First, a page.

Viridi on Mobile (One Month In): Curiosities!

Hi internet! I decided to write this update after a couple of oddities cropped up around the mobile release of our succulent simulator Viridi. This is our first mobile game, so it’s possible these things that seem odd to me are actually old news to the rest of the world. Either way someone learns something - either you or me. Apologies for the disconnected mess of thoughts and data ahead.



In a little over a month, Viridi has moved ~150k units on the Android Play Store, and ~100k on the iOS App Store. The pickup rate seems to be unsteady but accelerating on average. Here’s our ‘current installs’ curve on Android, for instance. (Hoping that last plateau bumps back up soon, but who knows, all is chaos etc.)

We just went to Casual Connect, where I was exposed to a lot of mobile jargon, and thanks to Unity Analytics, I can actually look up some of these various stats. For the group of people who know and care about these, our ARPPU is a little over $3, our ARPDAU is a little under $0.05, our retention rates (are changing a lot (mostly going up) but) are currently around 55% on day 1, 20% on day 15, and our conversion rates are ~1% 15 days from install. I assume these numbers are low, since we’re not designing for any of this stuff, but I would be curious to know better.



Reading our more negative reviews, we saw a trend where people would mention that the app didn’t seem to have anything to do, and was entirely based on IAP. This is sort of true, since the point of the app is actually the user doing very little: just focusing, waiting, paying attention, and slowly nurturing their plants. But we thought, “Hey, a lot of these users are just bumping into us on the store, and maybe don’t know what the app is. They’re probably coming in for their first experience, seeing plants that don’t do anything except die when you overwater them, and then uninstalling the app out of frustration. We probably just need to be more clear in our messaging.”

We decided to add a couple dozen words of tutorialization, split across 3 prompts. Very lightweight, just enough text to signal to the user that the game also happens while you’re away, and that closing the app is part of the experience. We looked at Neko Atsume’s tutorial as inspiration, but decided to take a lighter approach, asking the users to close the app and come back later, but not forcing them out. I was excited to see that the Google Developer backend supports A/B split testing. I wanted to be able to see with certainty that the revised introductory experience was leading to happier players.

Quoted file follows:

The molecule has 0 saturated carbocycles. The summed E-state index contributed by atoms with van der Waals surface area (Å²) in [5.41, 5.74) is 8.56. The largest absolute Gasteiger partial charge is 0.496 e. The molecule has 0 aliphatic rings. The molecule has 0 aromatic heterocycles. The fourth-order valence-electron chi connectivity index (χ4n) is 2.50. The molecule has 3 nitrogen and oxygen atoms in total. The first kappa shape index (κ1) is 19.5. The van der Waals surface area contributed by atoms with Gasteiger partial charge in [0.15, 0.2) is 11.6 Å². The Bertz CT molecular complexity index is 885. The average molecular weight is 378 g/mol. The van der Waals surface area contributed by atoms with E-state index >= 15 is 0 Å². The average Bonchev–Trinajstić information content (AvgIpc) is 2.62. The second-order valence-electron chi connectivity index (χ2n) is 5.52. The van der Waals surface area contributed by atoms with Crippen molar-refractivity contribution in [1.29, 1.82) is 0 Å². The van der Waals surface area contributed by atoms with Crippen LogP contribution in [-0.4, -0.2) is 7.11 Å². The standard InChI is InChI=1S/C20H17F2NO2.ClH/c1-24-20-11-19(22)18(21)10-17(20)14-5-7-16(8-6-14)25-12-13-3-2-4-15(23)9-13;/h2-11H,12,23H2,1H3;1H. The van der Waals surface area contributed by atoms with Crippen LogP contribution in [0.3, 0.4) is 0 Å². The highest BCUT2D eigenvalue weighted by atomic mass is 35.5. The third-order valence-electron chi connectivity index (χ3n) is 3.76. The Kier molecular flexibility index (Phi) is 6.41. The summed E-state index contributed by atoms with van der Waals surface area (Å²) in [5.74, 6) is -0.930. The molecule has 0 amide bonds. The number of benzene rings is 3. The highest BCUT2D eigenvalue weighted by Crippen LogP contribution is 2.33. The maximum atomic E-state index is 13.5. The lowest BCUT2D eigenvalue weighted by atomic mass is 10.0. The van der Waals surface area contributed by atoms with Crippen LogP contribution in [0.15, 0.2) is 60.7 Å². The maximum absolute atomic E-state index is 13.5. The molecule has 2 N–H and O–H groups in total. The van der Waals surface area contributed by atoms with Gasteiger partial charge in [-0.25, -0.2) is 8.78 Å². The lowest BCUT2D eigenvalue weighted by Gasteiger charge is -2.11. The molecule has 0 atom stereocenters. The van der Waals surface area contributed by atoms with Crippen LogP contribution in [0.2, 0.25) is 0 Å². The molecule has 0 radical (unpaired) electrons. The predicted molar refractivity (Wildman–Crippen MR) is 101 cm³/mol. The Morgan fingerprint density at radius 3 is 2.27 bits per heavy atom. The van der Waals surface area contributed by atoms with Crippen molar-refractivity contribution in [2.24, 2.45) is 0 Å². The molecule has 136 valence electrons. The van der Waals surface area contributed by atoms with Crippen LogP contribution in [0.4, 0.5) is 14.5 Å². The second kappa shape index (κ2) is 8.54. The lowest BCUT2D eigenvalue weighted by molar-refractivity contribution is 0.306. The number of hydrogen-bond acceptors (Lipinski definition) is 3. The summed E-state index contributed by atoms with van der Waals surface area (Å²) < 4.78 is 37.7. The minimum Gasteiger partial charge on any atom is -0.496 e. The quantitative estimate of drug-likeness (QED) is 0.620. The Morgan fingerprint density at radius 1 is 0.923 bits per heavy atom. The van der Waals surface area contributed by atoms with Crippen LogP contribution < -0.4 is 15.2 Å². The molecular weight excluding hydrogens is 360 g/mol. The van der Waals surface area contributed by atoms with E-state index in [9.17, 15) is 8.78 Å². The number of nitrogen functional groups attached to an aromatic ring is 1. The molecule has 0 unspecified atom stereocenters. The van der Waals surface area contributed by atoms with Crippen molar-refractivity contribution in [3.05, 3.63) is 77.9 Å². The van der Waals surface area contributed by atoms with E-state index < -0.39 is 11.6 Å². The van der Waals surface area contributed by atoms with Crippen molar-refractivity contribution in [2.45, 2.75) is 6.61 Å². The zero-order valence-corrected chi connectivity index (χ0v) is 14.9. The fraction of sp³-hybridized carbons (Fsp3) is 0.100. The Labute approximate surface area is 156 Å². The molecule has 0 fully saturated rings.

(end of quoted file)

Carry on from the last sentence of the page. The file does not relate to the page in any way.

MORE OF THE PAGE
Above are the results. Build 18 was the build with no introductory tutorial, build 20 with. Those numbers are stars out of 5. There is indeed a strong trend, but it’s the opposite of what we expected. We shouldn’t have second-guessed ourselves maybe, but then we never would have seen this interesting data point. Though it’s hard to know what exactly to take from it.



Presented for your consideration: Our installs yesterday on iOS:

We’re not even localized in any way. And our installs by territory:

Additionally on iOS, we had 14 million impressions in China yesterday, up from 50k worldwide the day before. Not sure how that happened. Please do let me know if you have some ideas.



Here’s our installs by territory on Android:

We have ~5k iOS installs in the US, versus nearly 50k on Android. This seems to mostly be based on organic factors. Maybe the Play Store has significantly better discovery algorithms? We were consistently told that iOS was the more important platform to be on. So far, that doesn’t seem to be the case. Though with our growth in China, maybe so?



Please do provide any thoughts in the comments! But, you know, be nice.